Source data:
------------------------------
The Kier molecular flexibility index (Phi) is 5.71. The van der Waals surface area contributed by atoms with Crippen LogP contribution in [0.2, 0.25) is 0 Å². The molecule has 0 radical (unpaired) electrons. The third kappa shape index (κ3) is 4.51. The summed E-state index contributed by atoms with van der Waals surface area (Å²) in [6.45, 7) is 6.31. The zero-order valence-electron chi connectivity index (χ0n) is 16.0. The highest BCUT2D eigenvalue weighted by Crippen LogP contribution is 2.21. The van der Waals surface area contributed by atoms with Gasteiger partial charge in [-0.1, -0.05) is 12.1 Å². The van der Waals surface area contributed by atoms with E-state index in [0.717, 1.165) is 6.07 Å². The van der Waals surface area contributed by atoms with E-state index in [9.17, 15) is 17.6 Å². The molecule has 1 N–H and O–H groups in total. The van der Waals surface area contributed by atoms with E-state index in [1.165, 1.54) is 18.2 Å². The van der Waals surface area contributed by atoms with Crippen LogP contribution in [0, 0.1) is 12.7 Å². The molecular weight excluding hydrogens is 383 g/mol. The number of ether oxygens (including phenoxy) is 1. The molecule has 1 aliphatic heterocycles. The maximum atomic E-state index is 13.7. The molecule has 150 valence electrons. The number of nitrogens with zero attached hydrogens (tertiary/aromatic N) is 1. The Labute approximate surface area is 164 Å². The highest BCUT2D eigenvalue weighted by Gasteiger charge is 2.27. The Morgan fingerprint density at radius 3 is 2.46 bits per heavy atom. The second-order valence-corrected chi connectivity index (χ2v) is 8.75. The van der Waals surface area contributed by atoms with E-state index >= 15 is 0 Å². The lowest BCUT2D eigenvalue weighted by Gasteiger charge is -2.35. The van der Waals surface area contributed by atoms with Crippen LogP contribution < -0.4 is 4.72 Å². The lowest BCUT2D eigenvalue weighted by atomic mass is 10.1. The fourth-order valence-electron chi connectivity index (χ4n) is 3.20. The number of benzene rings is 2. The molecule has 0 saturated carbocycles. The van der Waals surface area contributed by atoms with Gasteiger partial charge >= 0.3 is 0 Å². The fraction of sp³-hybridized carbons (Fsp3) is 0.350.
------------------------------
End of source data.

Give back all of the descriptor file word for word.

The Kier molecular flexibility index (Phi) is 5.71. The van der Waals surface area contributed by atoms with Crippen LogP contribution in [0.2, 0.25) is 0 Å². The molecule has 0 radical (unpaired) electrons. The third kappa shape index (κ3) is 4.51. The summed E-state index contributed by atoms with van der Waals surface area (Å²) in [6.45, 7) is 6.31. The zero-order valence-electron chi connectivity index (χ0n) is 16.0. The highest BCUT2D eigenvalue weighted by Crippen LogP contribution is 2.21. The van der Waals surface area contributed by atoms with Gasteiger partial charge in [-0.1, -0.05) is 12.1 Å². The van der Waals surface area contributed by atoms with E-state index in [0.717, 1.165) is 6.07 Å². The van der Waals surface area contributed by atoms with E-state index in [9.17, 15) is 17.6 Å². The molecule has 1 N–H and O–H groups in total. The van der Waals surface area contributed by atoms with E-state index in [1.165, 1.54) is 18.2 Å². The van der Waals surface area contributed by atoms with Crippen LogP contribution in [0, 0.1) is 12.7 Å². The molecular weight excluding hydrogens is 383 g/mol. The number of ether oxygens (including phenoxy) is 1. The molecule has 1 aliphatic heterocycles. The maximum atomic E-state index is 13.7. The molecule has 150 valence electrons. The number of nitrogens with zero attached hydrogens (tertiary/aromatic N) is 1. The Labute approximate surface area is 164 Å². The highest BCUT2D eigenvalue weighted by Gasteiger charge is 2.27. The Morgan fingerprint density at radius 3 is 2.46 bits per heavy atom. The second-order valence-corrected chi connectivity index (χ2v) is 8.75. The van der Waals surface area contributed by atoms with E-state index >= 15 is 0 Å². The lowest BCUT2D eigenvalue weighted by Gasteiger charge is -2.35. The van der Waals surface area contributed by atoms with Crippen LogP contribution < -0.4 is 4.72 Å². The lowest BCUT2D eigenvalue weighted by atomic mass is 10.1. The fourth-order valence-electron chi connectivity index (χ4n) is 3.20. The number of benzene rings is 2. The molecule has 0 saturated carbocycles. The van der Waals surface area contributed by atoms with Gasteiger partial charge >= 0.3 is 0 Å². The fraction of sp³-hybridized carbons (Fsp3) is 0.350.